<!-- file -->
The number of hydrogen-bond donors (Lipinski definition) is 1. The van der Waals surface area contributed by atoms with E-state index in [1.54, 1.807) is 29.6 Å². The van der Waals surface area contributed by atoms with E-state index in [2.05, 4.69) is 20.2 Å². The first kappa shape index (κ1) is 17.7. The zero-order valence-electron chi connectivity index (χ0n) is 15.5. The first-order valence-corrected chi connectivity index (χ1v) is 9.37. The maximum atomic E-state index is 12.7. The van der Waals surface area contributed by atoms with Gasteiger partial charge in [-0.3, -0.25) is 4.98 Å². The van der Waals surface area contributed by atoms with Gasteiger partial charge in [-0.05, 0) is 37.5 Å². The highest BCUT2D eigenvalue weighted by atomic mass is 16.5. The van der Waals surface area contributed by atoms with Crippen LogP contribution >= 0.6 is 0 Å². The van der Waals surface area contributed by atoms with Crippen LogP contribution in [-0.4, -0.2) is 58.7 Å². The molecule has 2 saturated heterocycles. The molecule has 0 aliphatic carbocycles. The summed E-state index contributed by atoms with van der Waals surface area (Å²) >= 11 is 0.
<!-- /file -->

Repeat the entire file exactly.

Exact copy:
The number of hydrogen-bond donors (Lipinski definition) is 1. The van der Waals surface area contributed by atoms with E-state index in [1.54, 1.807) is 29.6 Å². The van der Waals surface area contributed by atoms with E-state index in [2.05, 4.69) is 20.2 Å². The first kappa shape index (κ1) is 17.7. The zero-order valence-electron chi connectivity index (χ0n) is 15.5. The first-order valence-corrected chi connectivity index (χ1v) is 9.37. The maximum atomic E-state index is 12.7. The van der Waals surface area contributed by atoms with Gasteiger partial charge in [-0.3, -0.25) is 4.98 Å². The van der Waals surface area contributed by atoms with Gasteiger partial charge in [-0.05, 0) is 37.5 Å². The highest BCUT2D eigenvalue weighted by atomic mass is 16.5. The van der Waals surface area contributed by atoms with Crippen LogP contribution >= 0.6 is 0 Å². The van der Waals surface area contributed by atoms with Crippen LogP contribution in [-0.4, -0.2) is 58.7 Å². The molecule has 2 saturated heterocycles. The molecule has 0 aliphatic carbocycles. The summed E-state index contributed by atoms with van der Waals surface area (Å²) >= 11 is 0.